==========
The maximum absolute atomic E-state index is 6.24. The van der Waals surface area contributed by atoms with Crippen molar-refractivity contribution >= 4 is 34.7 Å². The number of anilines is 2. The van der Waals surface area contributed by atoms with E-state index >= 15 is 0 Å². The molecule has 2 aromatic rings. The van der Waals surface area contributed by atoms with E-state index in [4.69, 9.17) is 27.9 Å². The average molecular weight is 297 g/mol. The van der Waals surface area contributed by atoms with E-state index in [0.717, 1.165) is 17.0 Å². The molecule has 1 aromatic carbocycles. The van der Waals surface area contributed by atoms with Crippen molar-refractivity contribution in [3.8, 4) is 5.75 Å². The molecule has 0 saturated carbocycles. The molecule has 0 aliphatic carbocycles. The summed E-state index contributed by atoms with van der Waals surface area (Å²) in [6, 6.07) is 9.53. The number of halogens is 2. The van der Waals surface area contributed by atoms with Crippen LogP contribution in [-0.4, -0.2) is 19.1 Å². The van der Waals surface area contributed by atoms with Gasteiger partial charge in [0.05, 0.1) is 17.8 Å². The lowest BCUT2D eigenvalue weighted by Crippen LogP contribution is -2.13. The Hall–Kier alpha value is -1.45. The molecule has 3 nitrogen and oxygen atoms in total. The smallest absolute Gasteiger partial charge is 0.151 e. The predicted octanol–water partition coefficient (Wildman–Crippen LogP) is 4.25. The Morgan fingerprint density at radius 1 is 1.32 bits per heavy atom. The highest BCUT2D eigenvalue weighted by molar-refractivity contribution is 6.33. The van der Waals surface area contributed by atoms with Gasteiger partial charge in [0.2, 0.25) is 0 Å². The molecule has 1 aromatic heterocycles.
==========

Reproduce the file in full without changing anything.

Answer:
The maximum absolute atomic E-state index is 6.24. The van der Waals surface area contributed by atoms with Crippen molar-refractivity contribution >= 4 is 34.7 Å². The number of anilines is 2. The van der Waals surface area contributed by atoms with E-state index >= 15 is 0 Å². The molecule has 2 aromatic rings. The van der Waals surface area contributed by atoms with E-state index in [4.69, 9.17) is 27.9 Å². The average molecular weight is 297 g/mol. The van der Waals surface area contributed by atoms with E-state index in [0.717, 1.165) is 17.0 Å². The molecule has 1 aromatic carbocycles. The van der Waals surface area contributed by atoms with Crippen molar-refractivity contribution in [3.8, 4) is 5.75 Å². The molecule has 0 saturated carbocycles. The molecule has 0 aliphatic carbocycles. The summed E-state index contributed by atoms with van der Waals surface area (Å²) in [6, 6.07) is 9.53. The number of halogens is 2. The van der Waals surface area contributed by atoms with Crippen LogP contribution in [-0.4, -0.2) is 19.1 Å². The van der Waals surface area contributed by atoms with Gasteiger partial charge in [0.05, 0.1) is 17.8 Å². The lowest BCUT2D eigenvalue weighted by Crippen LogP contribution is -2.13. The Hall–Kier alpha value is -1.45. The molecule has 3 nitrogen and oxygen atoms in total. The smallest absolute Gasteiger partial charge is 0.151 e. The predicted octanol–water partition coefficient (Wildman–Crippen LogP) is 4.25. The Morgan fingerprint density at radius 1 is 1.32 bits per heavy atom. The highest BCUT2D eigenvalue weighted by molar-refractivity contribution is 6.33. The van der Waals surface area contributed by atoms with Gasteiger partial charge in [0.2, 0.25) is 0 Å². The molecule has 1 aromatic heterocycles.